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This is more of an Architecture question, and I want to know all the possible pros and cons of the approach.

In my org, we have an ASP.NET Application say "A", a Web API Project say "W", and underlying DLLs say "D" which calls "E" which is physically on different server.

For most of the things (in SPA), we are making ajax call from A to W to access underlying functionality that is in D.

A and W are both deployed and hosted on same Web Server as different applications and W has reference to D so D is deployed with W.

For one of the functionality some server side processing needs to be done on ASPX page's code behind.

I am suggesting to my team to do keep calling from A to W using http client and maintain loose coupling that we have between Application A and the dlls D, but many (I would say everybody else in my team) is in favor of adding reference of D to A, so now D will be deployed with A alongside.

Is my suggestion not so good provided ease of implementation that we would be getting with adding direct reference for D in A? Let me know if I am not explanatory enough.

closed as too broad by GlenH7, Kilian Foth, user22815, durron597, user40980 Oct 2 '15 at 0:49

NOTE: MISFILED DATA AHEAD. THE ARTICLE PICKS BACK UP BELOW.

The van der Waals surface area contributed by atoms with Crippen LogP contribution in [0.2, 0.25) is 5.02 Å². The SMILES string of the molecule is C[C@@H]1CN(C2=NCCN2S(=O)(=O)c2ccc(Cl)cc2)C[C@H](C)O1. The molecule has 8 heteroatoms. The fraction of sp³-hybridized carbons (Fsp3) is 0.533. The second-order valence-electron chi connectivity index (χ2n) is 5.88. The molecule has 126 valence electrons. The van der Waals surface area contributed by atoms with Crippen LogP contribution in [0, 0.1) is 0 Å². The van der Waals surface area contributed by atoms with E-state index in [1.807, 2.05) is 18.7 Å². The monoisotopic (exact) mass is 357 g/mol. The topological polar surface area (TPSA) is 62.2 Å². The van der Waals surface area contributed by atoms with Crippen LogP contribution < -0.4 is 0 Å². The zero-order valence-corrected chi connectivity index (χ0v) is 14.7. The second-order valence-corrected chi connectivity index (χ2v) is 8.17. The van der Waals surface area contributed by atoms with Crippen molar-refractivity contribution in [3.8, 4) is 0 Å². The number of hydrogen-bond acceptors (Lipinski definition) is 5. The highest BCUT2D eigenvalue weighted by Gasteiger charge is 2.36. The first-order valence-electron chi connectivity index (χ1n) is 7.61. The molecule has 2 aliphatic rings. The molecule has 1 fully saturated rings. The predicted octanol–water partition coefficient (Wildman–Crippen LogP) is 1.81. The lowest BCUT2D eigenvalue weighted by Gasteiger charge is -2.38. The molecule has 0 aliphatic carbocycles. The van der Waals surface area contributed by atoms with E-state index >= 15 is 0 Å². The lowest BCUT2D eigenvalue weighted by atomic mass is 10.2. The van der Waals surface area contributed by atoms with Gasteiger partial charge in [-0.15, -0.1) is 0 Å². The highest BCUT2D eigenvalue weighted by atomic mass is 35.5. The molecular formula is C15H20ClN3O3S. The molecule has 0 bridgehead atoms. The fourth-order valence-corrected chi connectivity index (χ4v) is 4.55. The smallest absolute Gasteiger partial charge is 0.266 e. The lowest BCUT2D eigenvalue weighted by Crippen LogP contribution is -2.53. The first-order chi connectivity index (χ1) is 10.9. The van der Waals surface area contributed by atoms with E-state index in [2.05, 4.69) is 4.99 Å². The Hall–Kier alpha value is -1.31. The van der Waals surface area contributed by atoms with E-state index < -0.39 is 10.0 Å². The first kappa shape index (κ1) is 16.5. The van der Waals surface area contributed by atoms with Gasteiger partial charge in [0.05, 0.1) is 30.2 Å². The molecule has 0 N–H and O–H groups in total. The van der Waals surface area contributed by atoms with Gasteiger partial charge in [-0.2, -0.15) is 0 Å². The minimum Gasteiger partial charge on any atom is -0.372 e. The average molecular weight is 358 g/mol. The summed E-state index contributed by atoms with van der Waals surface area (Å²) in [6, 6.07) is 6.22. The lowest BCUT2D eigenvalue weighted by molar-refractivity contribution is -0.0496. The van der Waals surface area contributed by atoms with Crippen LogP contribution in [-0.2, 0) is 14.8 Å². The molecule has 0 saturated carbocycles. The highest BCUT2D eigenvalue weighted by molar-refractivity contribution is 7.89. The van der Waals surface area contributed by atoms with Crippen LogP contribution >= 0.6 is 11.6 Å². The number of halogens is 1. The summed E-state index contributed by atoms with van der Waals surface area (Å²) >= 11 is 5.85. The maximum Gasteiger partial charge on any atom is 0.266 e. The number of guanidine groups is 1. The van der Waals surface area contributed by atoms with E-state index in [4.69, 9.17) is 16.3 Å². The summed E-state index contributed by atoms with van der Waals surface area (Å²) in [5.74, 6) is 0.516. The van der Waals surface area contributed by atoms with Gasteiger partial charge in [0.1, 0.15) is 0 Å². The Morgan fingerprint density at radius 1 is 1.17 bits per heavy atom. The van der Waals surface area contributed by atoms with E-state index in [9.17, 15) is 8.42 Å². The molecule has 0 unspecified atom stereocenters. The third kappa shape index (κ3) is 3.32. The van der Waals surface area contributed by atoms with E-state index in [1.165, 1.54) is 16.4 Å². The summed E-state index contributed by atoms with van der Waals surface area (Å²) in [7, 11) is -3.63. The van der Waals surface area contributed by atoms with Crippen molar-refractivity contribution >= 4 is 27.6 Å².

Please edit the question to limit it to a specific problem with enough detail to identify an adequate answer. Avoid asking multiple distinct questions at once. See the How to Ask page for help clarifying this question. If this question can be reworded to fit the rules in the help center, please edit the question.

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Using a Web API allows you to program to an interface rather than a concrete implementation.

Need to generate an invoice (for example)? Just call the Web API method to generate that invoice. Should the need arise in the future to change the way invoicing works, you can just change the code behind the interface, (or swap it out for a completely different billing practice all together).

Tightly coupling your front end to a DLL introduces a dependency where none need exist. This translates to a high maintenance cost when requirements change as both the application and the DLL will need to be updated. Using a Web API allows you to change the business logic of the application without having to refactor the front end application.

  • yes, all these points I was also making, but don't know why that is hard to understand here. – Guanxi Mar 5 '15 at 12:16
  • Try explaining it to them in terms they will understand. Adding a reference from D to A is a short term solution. Unless you're 100% confident that the application is never ever going to change, it's going to be a lot of work to maintain it in the long run. It's going to make their life easier in future if they go the Web API route. – Cris Wilson Mar 5 '15 at 12:22
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    How is the tight coupling to a DLL any different than the tight coupling to a web service? It's still coupling. – Greg Burghardt Mar 5 '15 at 19:55
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It sounds like there's little difference in terms of coupling. If you're coding against the WebAPI directly, you're dependent on its interfaces. If you code directly against the DLL, you're dependent on its interfaces.